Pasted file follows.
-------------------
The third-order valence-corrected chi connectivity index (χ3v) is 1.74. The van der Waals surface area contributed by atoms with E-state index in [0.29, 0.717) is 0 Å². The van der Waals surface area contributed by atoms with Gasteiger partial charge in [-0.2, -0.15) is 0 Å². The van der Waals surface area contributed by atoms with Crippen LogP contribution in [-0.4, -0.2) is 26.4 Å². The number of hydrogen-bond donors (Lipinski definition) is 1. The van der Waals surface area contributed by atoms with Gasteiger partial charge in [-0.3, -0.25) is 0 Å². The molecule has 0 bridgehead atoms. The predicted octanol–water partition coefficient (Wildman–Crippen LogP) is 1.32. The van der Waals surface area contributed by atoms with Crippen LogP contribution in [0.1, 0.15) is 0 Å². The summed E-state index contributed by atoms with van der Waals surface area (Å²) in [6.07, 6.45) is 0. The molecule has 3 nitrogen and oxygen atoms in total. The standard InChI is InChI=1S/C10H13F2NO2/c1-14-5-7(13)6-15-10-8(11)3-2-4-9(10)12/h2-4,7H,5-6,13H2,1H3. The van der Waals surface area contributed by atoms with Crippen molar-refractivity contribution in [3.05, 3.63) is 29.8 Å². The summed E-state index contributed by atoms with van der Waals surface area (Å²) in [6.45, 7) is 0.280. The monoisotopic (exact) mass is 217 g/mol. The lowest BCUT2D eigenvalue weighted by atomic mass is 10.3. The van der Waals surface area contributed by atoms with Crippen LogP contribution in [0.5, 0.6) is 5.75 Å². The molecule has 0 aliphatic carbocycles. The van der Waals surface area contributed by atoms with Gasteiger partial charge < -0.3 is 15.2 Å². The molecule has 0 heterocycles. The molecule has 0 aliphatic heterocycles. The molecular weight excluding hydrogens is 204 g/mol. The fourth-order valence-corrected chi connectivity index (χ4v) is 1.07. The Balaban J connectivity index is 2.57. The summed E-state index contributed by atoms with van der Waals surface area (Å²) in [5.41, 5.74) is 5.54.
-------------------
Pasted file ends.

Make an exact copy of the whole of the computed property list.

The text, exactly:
The third-order valence-corrected chi connectivity index (χ3v) is 1.74. The van der Waals surface area contributed by atoms with E-state index in [0.29, 0.717) is 0 Å². The van der Waals surface area contributed by atoms with Gasteiger partial charge in [-0.2, -0.15) is 0 Å². The van der Waals surface area contributed by atoms with Crippen LogP contribution in [-0.4, -0.2) is 26.4 Å². The number of hydrogen-bond donors (Lipinski definition) is 1. The van der Waals surface area contributed by atoms with Gasteiger partial charge in [-0.3, -0.25) is 0 Å². The molecule has 0 bridgehead atoms. The predicted octanol–water partition coefficient (Wildman–Crippen LogP) is 1.32. The van der Waals surface area contributed by atoms with Crippen LogP contribution in [0.1, 0.15) is 0 Å². The summed E-state index contributed by atoms with van der Waals surface area (Å²) in [6.07, 6.45) is 0. The molecule has 3 nitrogen and oxygen atoms in total. The standard InChI is InChI=1S/C10H13F2NO2/c1-14-5-7(13)6-15-10-8(11)3-2-4-9(10)12/h2-4,7H,5-6,13H2,1H3. The van der Waals surface area contributed by atoms with Crippen molar-refractivity contribution in [3.05, 3.63) is 29.8 Å². The summed E-state index contributed by atoms with van der Waals surface area (Å²) in [6.45, 7) is 0.280. The monoisotopic (exact) mass is 217 g/mol. The lowest BCUT2D eigenvalue weighted by atomic mass is 10.3. The van der Waals surface area contributed by atoms with Crippen LogP contribution in [0.5, 0.6) is 5.75 Å². The molecule has 0 aliphatic carbocycles. The van der Waals surface area contributed by atoms with Gasteiger partial charge < -0.3 is 15.2 Å². The molecule has 0 heterocycles. The molecule has 0 aliphatic heterocycles. The molecular weight excluding hydrogens is 204 g/mol. The fourth-order valence-corrected chi connectivity index (χ4v) is 1.07. The Balaban J connectivity index is 2.57. The summed E-state index contributed by atoms with van der Waals surface area (Å²) in [5.41, 5.74) is 5.54.